Lyft’s new CEO, David Risher, told employees in an email Friday that the company is significantly reducing its workforce as part of a restructuring effort.
Risher said the restructuring is part of Lyft’s plan to “better serve the needs of riders and drivers.” The company confirmed that it has not changed its guidance for the first quarter despite the upcoming layoffs.
What’s less clear is how this could affect programs outside of the transportation service, such as its bike-sharing service.
Lyft does not employ drivers who use the rideshare app to pick up and drop off passengers. Instead, the layoffs will target the company’s more than 4,000 full-time employees. Employees will know if they have a job or not through an email that will be sent on April 27.
Lyft did not disclose the number of people who will be removed. A WSJ report, citing unnamed sources, said some 1,200 workers, 30% of its total workforce, would be affected.
Risher, a former Amazon retail executive, took over as chief executive officer at Lyft after co-founders Logan Green and John Zimmer stepped down last month.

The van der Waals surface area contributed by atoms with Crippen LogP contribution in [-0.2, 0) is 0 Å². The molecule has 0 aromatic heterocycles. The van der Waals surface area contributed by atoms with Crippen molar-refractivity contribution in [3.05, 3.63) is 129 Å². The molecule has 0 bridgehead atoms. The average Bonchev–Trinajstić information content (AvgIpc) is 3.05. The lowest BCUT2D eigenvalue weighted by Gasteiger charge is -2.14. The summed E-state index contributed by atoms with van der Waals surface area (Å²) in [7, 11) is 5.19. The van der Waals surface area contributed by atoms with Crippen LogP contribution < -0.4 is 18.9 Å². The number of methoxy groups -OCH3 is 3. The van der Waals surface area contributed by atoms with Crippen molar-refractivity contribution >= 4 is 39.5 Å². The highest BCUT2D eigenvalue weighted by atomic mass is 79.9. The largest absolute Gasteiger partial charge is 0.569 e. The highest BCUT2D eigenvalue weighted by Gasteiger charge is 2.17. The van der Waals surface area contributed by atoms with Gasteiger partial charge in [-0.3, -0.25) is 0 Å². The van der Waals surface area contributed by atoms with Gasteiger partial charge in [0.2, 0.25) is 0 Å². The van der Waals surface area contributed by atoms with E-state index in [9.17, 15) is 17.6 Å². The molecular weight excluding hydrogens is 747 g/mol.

Risher explained in the email that he made the decision to help the company achieve its two main purposes.
“Lyft has two interlinked purposes: We help riders get out and about so they can live their lives together, and we give drivers a way to work that gives them control over their time and money,” he wrote.
“We need to be a faster, flatter company where everyone is closer to our passengers and drivers to deliver on this purpose,” and we must reduce our costs to deliver affordable travel, attractive driver earnings and profitable growth. We intend to use these savings to invest in competitive pricing, faster pickup times, and better profits for drivers. All of this forces us to downsize and restructure the way we are organized.
The move may not surprise those who closely follow Lyft and its struggles to keep up with rival Uber.
Risher told TechCrunch in an interview in late March that Lyft could drop its rideshare offering and make other changes to its business model in an attempt to focus on its core rideshare business and become profitable.
He listed a number of other products and services that could go away, including Wait & Save, which allows passengers in certain regions to pay a lower fare if they wait for the best-placed driver.
“It’s possible that we may not need both anymore and can focus all of our resources on doing fewer things better,” Risher told TechCrunch at the time. “Maybe it’s time we said ridesharing was great for a while, but it’s time to let it slide.